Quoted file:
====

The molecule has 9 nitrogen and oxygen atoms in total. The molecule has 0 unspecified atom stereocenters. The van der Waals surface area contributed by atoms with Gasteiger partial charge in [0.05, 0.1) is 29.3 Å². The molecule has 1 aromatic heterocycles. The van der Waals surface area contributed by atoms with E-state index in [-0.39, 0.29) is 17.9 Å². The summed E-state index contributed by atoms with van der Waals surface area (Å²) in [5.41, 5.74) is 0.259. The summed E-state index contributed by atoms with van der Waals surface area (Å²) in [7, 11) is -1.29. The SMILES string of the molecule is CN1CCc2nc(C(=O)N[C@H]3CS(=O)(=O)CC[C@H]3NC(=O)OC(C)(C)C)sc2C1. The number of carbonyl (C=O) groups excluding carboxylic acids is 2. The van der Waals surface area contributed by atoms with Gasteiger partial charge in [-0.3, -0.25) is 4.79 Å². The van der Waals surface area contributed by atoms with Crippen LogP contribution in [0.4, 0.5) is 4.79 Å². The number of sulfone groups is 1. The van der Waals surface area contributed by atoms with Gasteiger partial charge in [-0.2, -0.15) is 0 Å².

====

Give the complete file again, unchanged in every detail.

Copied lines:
The molecule has 9 nitrogen and oxygen atoms in total. The molecule has 0 unspecified atom stereocenters. The van der Waals surface area contributed by atoms with Gasteiger partial charge in [0.05, 0.1) is 29.3 Å². The molecule has 1 aromatic heterocycles. The van der Waals surface area contributed by atoms with E-state index in [-0.39, 0.29) is 17.9 Å². The summed E-state index contributed by atoms with van der Waals surface area (Å²) in [5.41, 5.74) is 0.259. The summed E-state index contributed by atoms with van der Waals surface area (Å²) in [7, 11) is -1.29. The SMILES string of the molecule is CN1CCc2nc(C(=O)N[C@H]3CS(=O)(=O)CC[C@H]3NC(=O)OC(C)(C)C)sc2C1. The number of carbonyl (C=O) groups excluding carboxylic acids is 2. The van der Waals surface area contributed by atoms with Gasteiger partial charge in [-0.3, -0.25) is 4.79 Å². The van der Waals surface area contributed by atoms with Crippen LogP contribution in [0.4, 0.5) is 4.79 Å². The number of sulfone groups is 1. The van der Waals surface area contributed by atoms with Gasteiger partial charge in [-0.2, -0.15) is 0 Å².